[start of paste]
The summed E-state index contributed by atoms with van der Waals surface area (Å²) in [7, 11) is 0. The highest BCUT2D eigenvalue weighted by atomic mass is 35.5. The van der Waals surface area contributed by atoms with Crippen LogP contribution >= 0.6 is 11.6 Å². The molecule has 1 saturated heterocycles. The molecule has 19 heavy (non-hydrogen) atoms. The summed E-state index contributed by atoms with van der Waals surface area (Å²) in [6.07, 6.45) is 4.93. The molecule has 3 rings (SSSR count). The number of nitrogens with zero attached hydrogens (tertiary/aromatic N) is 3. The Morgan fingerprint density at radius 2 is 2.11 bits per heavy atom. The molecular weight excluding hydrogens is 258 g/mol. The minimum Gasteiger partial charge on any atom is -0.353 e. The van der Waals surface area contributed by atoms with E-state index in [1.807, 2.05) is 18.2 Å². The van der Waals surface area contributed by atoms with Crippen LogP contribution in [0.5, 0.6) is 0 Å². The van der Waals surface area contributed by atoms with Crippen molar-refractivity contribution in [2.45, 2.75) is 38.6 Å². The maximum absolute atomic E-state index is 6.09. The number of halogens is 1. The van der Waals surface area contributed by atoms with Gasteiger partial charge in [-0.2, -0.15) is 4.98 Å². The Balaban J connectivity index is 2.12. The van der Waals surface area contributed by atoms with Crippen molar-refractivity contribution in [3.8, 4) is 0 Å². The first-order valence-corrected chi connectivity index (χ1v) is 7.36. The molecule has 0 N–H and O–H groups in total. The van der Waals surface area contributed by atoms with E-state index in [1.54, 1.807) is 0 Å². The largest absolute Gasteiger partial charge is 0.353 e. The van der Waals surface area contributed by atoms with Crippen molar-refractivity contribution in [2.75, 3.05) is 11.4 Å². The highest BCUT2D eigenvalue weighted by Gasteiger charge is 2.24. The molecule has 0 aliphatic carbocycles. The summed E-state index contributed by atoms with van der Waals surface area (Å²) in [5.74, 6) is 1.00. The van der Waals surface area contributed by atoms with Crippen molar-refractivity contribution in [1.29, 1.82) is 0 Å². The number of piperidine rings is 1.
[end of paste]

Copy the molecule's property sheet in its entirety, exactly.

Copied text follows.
The summed E-state index contributed by atoms with van der Waals surface area (Å²) in [7, 11) is 0. The highest BCUT2D eigenvalue weighted by atomic mass is 35.5. The van der Waals surface area contributed by atoms with Crippen LogP contribution >= 0.6 is 11.6 Å². The molecule has 1 saturated heterocycles. The molecule has 19 heavy (non-hydrogen) atoms. The summed E-state index contributed by atoms with van der Waals surface area (Å²) in [6.07, 6.45) is 4.93. The molecule has 3 rings (SSSR count). The number of nitrogens with zero attached hydrogens (tertiary/aromatic N) is 3. The Morgan fingerprint density at radius 2 is 2.11 bits per heavy atom. The molecular weight excluding hydrogens is 258 g/mol. The minimum Gasteiger partial charge on any atom is -0.353 e. The van der Waals surface area contributed by atoms with E-state index in [1.807, 2.05) is 18.2 Å². The van der Waals surface area contributed by atoms with Crippen LogP contribution in [0.5, 0.6) is 0 Å². The van der Waals surface area contributed by atoms with Crippen molar-refractivity contribution in [2.45, 2.75) is 38.6 Å². The maximum absolute atomic E-state index is 6.09. The number of halogens is 1. The van der Waals surface area contributed by atoms with Gasteiger partial charge in [-0.2, -0.15) is 4.98 Å². The Balaban J connectivity index is 2.12. The van der Waals surface area contributed by atoms with Crippen molar-refractivity contribution in [3.8, 4) is 0 Å². The first-order valence-corrected chi connectivity index (χ1v) is 7.36. The molecule has 0 N–H and O–H groups in total. The van der Waals surface area contributed by atoms with E-state index in [1.54, 1.807) is 0 Å². The largest absolute Gasteiger partial charge is 0.353 e. The van der Waals surface area contributed by atoms with Crippen molar-refractivity contribution in [2.75, 3.05) is 11.4 Å². The highest BCUT2D eigenvalue weighted by Gasteiger charge is 2.24. The molecule has 0 aliphatic carbocycles. The summed E-state index contributed by atoms with van der Waals surface area (Å²) in [5.74, 6) is 1.00. The van der Waals surface area contributed by atoms with Crippen molar-refractivity contribution in [1.29, 1.82) is 0 Å². The number of piperidine rings is 1.